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Wednesday, January 20

U.S. charges at Islamic State with the battle cry, "We'll hold more meetings!"

7 Western defense chiefs gather to make a better battle plan against Islamic State


Summary of the improved battle plan: 

1. Female defense chiefs to wear brighter colors for the next meeting.
2. Look busy.
   
From the Deutsche Welle report on the meeting:
US Defense Secretary Ash Carter said Wednesday there was "broad agreement" on a plan to accelerate the campaign against IS over the next year, as defense officials said they had made progress pushing back the Sunni extremist group.
"We agreed that we all must do more," Carter said in Paris after meeting with the defense ministers of France, Australia, Germany, Italy, the Netherlands and the United Kingdom.
The US plan envisions coordination among nations fighting IS and backing Iraqi security forces and Kurdish peshmerga to take Mosul in northern Iraq, while across the border working with Syrian Kurdish and moderate Arab forces to put pressure on IS' self-declared capital in Raqqa.
The US-led coalition must focus on "collapsing its two power centers in Raqqa and Mosul," Carter said.
The US defense chief added that defense ministers from Iraq and 26 nations in the anti-IS military campaign would meet in Brussels in three weeks.
The US is asking countries to increase their contribution to the campaign, including special forces, fighter and reconnaissance jets, drones, training and weapons and munitions. It's also calling on Gulf Arab states and other countries in the region to become more involved. ...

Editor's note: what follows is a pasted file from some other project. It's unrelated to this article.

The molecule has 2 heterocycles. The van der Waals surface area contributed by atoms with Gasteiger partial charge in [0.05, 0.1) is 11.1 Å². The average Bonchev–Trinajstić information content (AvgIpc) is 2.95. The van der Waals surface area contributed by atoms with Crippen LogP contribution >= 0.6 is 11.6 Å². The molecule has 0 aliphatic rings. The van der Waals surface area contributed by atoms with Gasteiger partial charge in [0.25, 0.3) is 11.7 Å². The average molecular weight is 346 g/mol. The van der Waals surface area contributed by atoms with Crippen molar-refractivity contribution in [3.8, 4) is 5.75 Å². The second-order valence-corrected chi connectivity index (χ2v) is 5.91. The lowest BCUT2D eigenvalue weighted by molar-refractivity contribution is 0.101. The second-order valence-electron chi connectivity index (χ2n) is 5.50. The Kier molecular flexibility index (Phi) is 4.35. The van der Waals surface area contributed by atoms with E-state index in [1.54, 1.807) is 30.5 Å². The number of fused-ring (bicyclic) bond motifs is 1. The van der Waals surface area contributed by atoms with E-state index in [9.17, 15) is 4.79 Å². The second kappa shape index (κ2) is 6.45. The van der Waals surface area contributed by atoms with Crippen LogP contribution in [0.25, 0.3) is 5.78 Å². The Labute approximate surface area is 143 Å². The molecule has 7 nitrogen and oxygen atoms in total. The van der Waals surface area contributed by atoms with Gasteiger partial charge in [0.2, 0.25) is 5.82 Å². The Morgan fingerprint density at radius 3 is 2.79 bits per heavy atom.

From the Washington Post report:
(Paris) The U.S.-led military coalition’s fight against the Islamic State militant group entered a new phase on Wednesday, with defense ministers from the seven countries most heavily involved in the operation pledging to continue fighting and look for ways to more aggressively target the group.
The United States, France, Germany, Britain, Italy, Australia and the Netherlands made the promise here after a joint meeting hosted by U.S. Defense Secretary Ashton B. Carter and his French counterpart, Defense Minister Jean-Yves Le Drian. The group’s members said in a joint statement that they have “expressed our broad support for the campaign plan objectives, and the need to continue gathering momentum in our campaign.”
Navy Vice Adm. Mark I. Fox, the deputy commander of U.S. Central Command, briefed the defense ministers on what has been identified as needs, including more Special Operations troops, more training to help local forces counter improvised explosive devices and more training on how to build temporary bridges for military operations, said a senior U.S. defense official, speaking on condition of anonymity to discuss the private meeting candidly.
“There was agreement that this is a good moment to do more,” the senior defense official said.
Separately, Carter announced during a news conference Wednesday alongside Le Drian at the French version of the Pentagon that he has invited leaders from all 26 nations involved in the military side of the campaign against the Islamic State, along with Iraq, to meet in three weeks in Brussels, the home of NATO.
The first-time meeting will be focused on how the war may be expanded to include more resources. That leaves out 37 other countries that are a part of the 63-member coalition in some way, but not contributing militarily.
"Every nation must come prepared to discuss further contributions,” Carter said of the countries invited to attend the meeting in Brussels.
The senior defense official described the planned meeting in Brussels as a “forcing function” that will move defense ministers toward assessing how their countries will participate in the fight against the Islamic State in the future.
In addition to the countries whose defense ministers met in Paris, ministers from countries like the United Arab Emirates and Jordan, who have participated in the air war against the militants in the past, will be invited. ...
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